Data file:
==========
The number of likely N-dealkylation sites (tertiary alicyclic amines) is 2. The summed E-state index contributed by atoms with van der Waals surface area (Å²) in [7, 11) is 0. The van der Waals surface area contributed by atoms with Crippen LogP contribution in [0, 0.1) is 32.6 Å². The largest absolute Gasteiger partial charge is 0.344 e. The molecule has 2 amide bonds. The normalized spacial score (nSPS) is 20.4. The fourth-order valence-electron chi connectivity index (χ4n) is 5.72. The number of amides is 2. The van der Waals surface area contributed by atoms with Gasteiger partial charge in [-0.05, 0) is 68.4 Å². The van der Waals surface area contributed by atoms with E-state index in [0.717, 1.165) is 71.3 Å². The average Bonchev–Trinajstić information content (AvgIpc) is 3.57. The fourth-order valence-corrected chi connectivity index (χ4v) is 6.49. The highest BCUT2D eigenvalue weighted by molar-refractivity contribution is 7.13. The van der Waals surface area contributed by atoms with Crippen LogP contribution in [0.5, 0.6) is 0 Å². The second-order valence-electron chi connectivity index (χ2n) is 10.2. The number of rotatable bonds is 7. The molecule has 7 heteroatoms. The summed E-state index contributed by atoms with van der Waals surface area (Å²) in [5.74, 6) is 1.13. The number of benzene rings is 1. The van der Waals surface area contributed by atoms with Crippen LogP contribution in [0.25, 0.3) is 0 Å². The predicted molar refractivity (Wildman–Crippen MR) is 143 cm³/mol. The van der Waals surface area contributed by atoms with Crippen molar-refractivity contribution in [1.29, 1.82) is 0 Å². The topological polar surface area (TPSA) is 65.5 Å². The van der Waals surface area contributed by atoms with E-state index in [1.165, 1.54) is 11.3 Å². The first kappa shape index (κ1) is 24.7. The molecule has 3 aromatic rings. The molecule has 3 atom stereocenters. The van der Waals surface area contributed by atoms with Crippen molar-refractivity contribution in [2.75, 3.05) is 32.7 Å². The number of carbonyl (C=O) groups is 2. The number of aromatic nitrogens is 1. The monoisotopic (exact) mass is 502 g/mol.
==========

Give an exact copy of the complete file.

The number of likely N-dealkylation sites (tertiary alicyclic amines) is 2. The summed E-state index contributed by atoms with van der Waals surface area (Å²) in [7, 11) is 0. The van der Waals surface area contributed by atoms with Crippen LogP contribution in [0, 0.1) is 32.6 Å². The largest absolute Gasteiger partial charge is 0.344 e. The molecule has 2 amide bonds. The normalized spacial score (nSPS) is 20.4. The fourth-order valence-electron chi connectivity index (χ4n) is 5.72. The number of amides is 2. The van der Waals surface area contributed by atoms with Gasteiger partial charge in [-0.05, 0) is 68.4 Å². The van der Waals surface area contributed by atoms with E-state index in [0.717, 1.165) is 71.3 Å². The average Bonchev–Trinajstić information content (AvgIpc) is 3.57. The fourth-order valence-corrected chi connectivity index (χ4v) is 6.49. The highest BCUT2D eigenvalue weighted by molar-refractivity contribution is 7.13. The van der Waals surface area contributed by atoms with Crippen LogP contribution in [0.5, 0.6) is 0 Å². The second-order valence-electron chi connectivity index (χ2n) is 10.2. The number of rotatable bonds is 7. The molecule has 7 heteroatoms. The summed E-state index contributed by atoms with van der Waals surface area (Å²) in [5.74, 6) is 1.13. The number of benzene rings is 1. The van der Waals surface area contributed by atoms with Crippen LogP contribution in [0.25, 0.3) is 0 Å². The predicted molar refractivity (Wildman–Crippen MR) is 143 cm³/mol. The van der Waals surface area contributed by atoms with Crippen molar-refractivity contribution in [1.29, 1.82) is 0 Å². The topological polar surface area (TPSA) is 65.5 Å². The van der Waals surface area contributed by atoms with E-state index in [1.165, 1.54) is 11.3 Å². The first kappa shape index (κ1) is 24.7. The molecule has 3 aromatic rings. The molecule has 3 atom stereocenters. The van der Waals surface area contributed by atoms with Crippen molar-refractivity contribution in [2.75, 3.05) is 32.7 Å². The number of carbonyl (C=O) groups is 2. The number of aromatic nitrogens is 1. The monoisotopic (exact) mass is 502 g/mol.